Turkey’s whirling dervishes, followers of the 13th-century Islamic scholar, poet and Sufi mystic Mevlana Jalaluddin al-Rumi, will perform their Sema dance without an audience this year in light of the coronavirus pandemic.
Fahri Ozcakil, their spiritual leader, told Anadolu Agency: “Our hearts are with all of Mevlana’s friends. I am sure that Mevlana’s friends will also live this moment spiritually. This year we are experiencing the sadness of being alone.”
In Turkey, Rumi is fondly remembered by his followers as Mevlana — which means scholar. He is buried in Konya, a Turkish city visited by millions of pilgrims every year.
Upon his death in 1273, Rumi’s followers founded the Mevlevi Order, also known as the Order of the Whirling Dervishes, famous for the Sufi dance known as the Sema ceremony.
An indispensable part of the order, Sema is a whirling act accompanied by music and characterized by certain rules.
The ritual begins with Nat-i Sherif, a song in praise of Prophet Mohammad. It is followed by the entrance of the semazens, whirling dervishes performing the dance, with their arms across their chests to the accompaniment of music.
As the semazens begin the whirling ritual, they take off the waistcoat as an indication for stepping into purification, putting the ego aside.
As a ritual full of symbols, everything from acts to clothes bears a meaning in Sema.
The Semahane (dance hall) has a round floor to represent the universe, and the post on which the Sheikh — the leader of the ritual — sits is red as a symbol for the sunset representing the time of the day Rumi united with God.
The post on which a beginner of Mevlevi Order sits on is black. His journey to enlightenment earns him a white post.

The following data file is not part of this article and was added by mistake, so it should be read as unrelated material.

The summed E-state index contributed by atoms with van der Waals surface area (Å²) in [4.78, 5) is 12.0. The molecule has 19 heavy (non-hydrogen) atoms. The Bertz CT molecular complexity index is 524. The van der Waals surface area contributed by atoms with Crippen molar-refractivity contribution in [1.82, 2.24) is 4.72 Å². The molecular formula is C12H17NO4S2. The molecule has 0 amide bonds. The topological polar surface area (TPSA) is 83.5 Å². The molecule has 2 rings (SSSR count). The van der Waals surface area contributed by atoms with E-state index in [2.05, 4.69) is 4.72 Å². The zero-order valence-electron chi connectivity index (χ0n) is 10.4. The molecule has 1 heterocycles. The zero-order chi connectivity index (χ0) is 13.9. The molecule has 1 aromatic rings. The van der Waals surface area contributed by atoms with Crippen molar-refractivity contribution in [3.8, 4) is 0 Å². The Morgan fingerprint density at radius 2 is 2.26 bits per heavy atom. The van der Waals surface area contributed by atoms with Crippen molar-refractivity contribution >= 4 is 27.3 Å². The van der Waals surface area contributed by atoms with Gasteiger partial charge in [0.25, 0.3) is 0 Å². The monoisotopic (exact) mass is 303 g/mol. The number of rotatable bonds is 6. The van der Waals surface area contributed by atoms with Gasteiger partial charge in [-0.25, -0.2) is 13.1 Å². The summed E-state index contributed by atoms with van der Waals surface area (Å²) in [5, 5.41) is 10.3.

Dressed in a symbolic costume of white robes and a tall hat called a “sikke”, the semazens open both arms to the sides and they whirl in a counter-clockwise direction as if embracing the entire universe.
The right hand with an open palm extended upwards indicates reception from God, passage through the heart’s path. The left hand with the palm extended downwards indicates fair distribution among fellow men. At this point, there is also emphasis on the dervish’s dissolving into divine existence.
Finalized with greetings of peace by semazens, the sema usually ends with a recitation of the Holy Quran.
Described as one of the most exquisite ceremonies of spirituality, the whirling of the dervishes is an act of love and faith possessing a highly-structured form.
Sema was declared as one of the “Masterpieces of the Oral and Cultural Heritage of Humanity” by UNESCO in 2008.
When Rumi passed away he was laid to rest near his father. The Green Dome, the site of Rumi’s tomb, was built later.
The Mevlana Dervish Convent and Tomb opened in 1926 and became the Mevlana Museum in 1954.
Since 1937, an international commemoration ceremony marking the anniversary of Rumi’s union with God is held in Konya on Dec. 7-17 every year.
*Writing by Seda Sevencan in Ankara
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